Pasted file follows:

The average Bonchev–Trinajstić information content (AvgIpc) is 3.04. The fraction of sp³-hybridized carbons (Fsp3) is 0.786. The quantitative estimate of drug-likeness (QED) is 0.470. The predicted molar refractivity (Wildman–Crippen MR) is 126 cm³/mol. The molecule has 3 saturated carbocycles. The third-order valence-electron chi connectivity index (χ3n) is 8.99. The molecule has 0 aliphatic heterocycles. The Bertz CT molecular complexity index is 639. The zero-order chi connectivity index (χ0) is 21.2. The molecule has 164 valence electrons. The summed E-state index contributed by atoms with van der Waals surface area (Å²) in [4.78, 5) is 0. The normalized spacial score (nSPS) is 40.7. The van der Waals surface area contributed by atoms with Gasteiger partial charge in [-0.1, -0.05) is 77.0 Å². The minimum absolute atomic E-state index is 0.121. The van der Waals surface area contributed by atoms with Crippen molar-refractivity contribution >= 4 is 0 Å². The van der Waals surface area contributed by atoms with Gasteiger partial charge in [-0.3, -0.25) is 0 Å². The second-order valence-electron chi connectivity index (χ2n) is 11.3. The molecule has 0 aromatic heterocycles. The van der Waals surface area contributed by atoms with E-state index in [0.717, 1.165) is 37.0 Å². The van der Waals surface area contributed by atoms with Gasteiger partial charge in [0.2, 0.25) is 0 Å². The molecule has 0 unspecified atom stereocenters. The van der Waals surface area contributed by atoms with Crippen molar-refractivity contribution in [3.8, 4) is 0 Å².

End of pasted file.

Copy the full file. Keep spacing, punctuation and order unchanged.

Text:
The average Bonchev–Trinajstić information content (AvgIpc) is 3.04. The fraction of sp³-hybridized carbons (Fsp3) is 0.786. The quantitative estimate of drug-likeness (QED) is 0.470. The predicted molar refractivity (Wildman–Crippen MR) is 126 cm³/mol. The molecule has 3 saturated carbocycles. The third-order valence-electron chi connectivity index (χ3n) is 8.99. The molecule has 0 aliphatic heterocycles. The Bertz CT molecular complexity index is 639. The zero-order chi connectivity index (χ0) is 21.2. The molecule has 164 valence electrons. The summed E-state index contributed by atoms with van der Waals surface area (Å²) in [4.78, 5) is 0. The normalized spacial score (nSPS) is 40.7. The van der Waals surface area contributed by atoms with Gasteiger partial charge in [-0.1, -0.05) is 77.0 Å². The minimum absolute atomic E-state index is 0.121. The van der Waals surface area contributed by atoms with Crippen molar-refractivity contribution >= 4 is 0 Å². The van der Waals surface area contributed by atoms with Gasteiger partial charge in [-0.3, -0.25) is 0 Å². The second-order valence-electron chi connectivity index (χ2n) is 11.3. The molecule has 0 aromatic heterocycles. The van der Waals surface area contributed by atoms with E-state index in [0.717, 1.165) is 37.0 Å². The van der Waals surface area contributed by atoms with Gasteiger partial charge in [0.2, 0.25) is 0 Å². The molecule has 0 unspecified atom stereocenters. The van der Waals surface area contributed by atoms with Crippen molar-refractivity contribution in [3.8, 4) is 0 Å².